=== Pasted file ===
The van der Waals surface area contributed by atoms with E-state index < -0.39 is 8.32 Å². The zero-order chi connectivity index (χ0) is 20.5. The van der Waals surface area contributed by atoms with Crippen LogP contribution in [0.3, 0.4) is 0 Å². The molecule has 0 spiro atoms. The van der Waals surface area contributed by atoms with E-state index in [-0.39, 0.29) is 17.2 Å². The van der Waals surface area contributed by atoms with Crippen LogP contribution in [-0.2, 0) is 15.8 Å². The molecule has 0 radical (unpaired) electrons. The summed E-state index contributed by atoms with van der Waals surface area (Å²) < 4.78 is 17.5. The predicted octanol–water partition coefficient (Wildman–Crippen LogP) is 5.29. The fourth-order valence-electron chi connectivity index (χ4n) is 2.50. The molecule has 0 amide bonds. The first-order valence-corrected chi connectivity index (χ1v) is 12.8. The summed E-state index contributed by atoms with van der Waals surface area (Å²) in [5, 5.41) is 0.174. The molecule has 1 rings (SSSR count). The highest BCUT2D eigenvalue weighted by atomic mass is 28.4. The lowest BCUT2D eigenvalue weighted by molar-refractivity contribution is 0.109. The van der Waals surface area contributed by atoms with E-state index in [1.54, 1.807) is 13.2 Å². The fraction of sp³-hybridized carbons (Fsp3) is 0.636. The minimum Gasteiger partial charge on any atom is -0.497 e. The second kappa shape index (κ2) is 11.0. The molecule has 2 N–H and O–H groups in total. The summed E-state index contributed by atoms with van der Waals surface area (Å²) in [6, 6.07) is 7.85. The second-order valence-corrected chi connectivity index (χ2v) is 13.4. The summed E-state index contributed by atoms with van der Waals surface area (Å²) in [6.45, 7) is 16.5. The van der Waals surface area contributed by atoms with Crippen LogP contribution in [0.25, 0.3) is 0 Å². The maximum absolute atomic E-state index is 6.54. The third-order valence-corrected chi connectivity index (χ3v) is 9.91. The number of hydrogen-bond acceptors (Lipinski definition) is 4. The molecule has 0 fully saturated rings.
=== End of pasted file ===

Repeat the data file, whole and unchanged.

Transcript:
The van der Waals surface area contributed by atoms with E-state index < -0.39 is 8.32 Å². The zero-order chi connectivity index (χ0) is 20.5. The van der Waals surface area contributed by atoms with Crippen LogP contribution in [0.3, 0.4) is 0 Å². The molecule has 0 spiro atoms. The van der Waals surface area contributed by atoms with E-state index in [-0.39, 0.29) is 17.2 Å². The van der Waals surface area contributed by atoms with Crippen LogP contribution in [-0.2, 0) is 15.8 Å². The molecule has 0 radical (unpaired) electrons. The summed E-state index contributed by atoms with van der Waals surface area (Å²) < 4.78 is 17.5. The predicted octanol–water partition coefficient (Wildman–Crippen LogP) is 5.29. The fourth-order valence-electron chi connectivity index (χ4n) is 2.50. The molecule has 0 amide bonds. The first-order valence-corrected chi connectivity index (χ1v) is 12.8. The summed E-state index contributed by atoms with van der Waals surface area (Å²) in [5, 5.41) is 0.174. The molecule has 1 rings (SSSR count). The highest BCUT2D eigenvalue weighted by atomic mass is 28.4. The lowest BCUT2D eigenvalue weighted by molar-refractivity contribution is 0.109. The van der Waals surface area contributed by atoms with E-state index in [1.54, 1.807) is 13.2 Å². The fraction of sp³-hybridized carbons (Fsp3) is 0.636. The minimum Gasteiger partial charge on any atom is -0.497 e. The second kappa shape index (κ2) is 11.0. The molecule has 2 N–H and O–H groups in total. The summed E-state index contributed by atoms with van der Waals surface area (Å²) in [6, 6.07) is 7.85. The second-order valence-corrected chi connectivity index (χ2v) is 13.4. The summed E-state index contributed by atoms with van der Waals surface area (Å²) in [6.45, 7) is 16.5. The van der Waals surface area contributed by atoms with Crippen LogP contribution in [0.25, 0.3) is 0 Å². The maximum absolute atomic E-state index is 6.54. The third-order valence-corrected chi connectivity index (χ3v) is 9.91. The number of hydrogen-bond acceptors (Lipinski definition) is 4. The molecule has 0 fully saturated rings.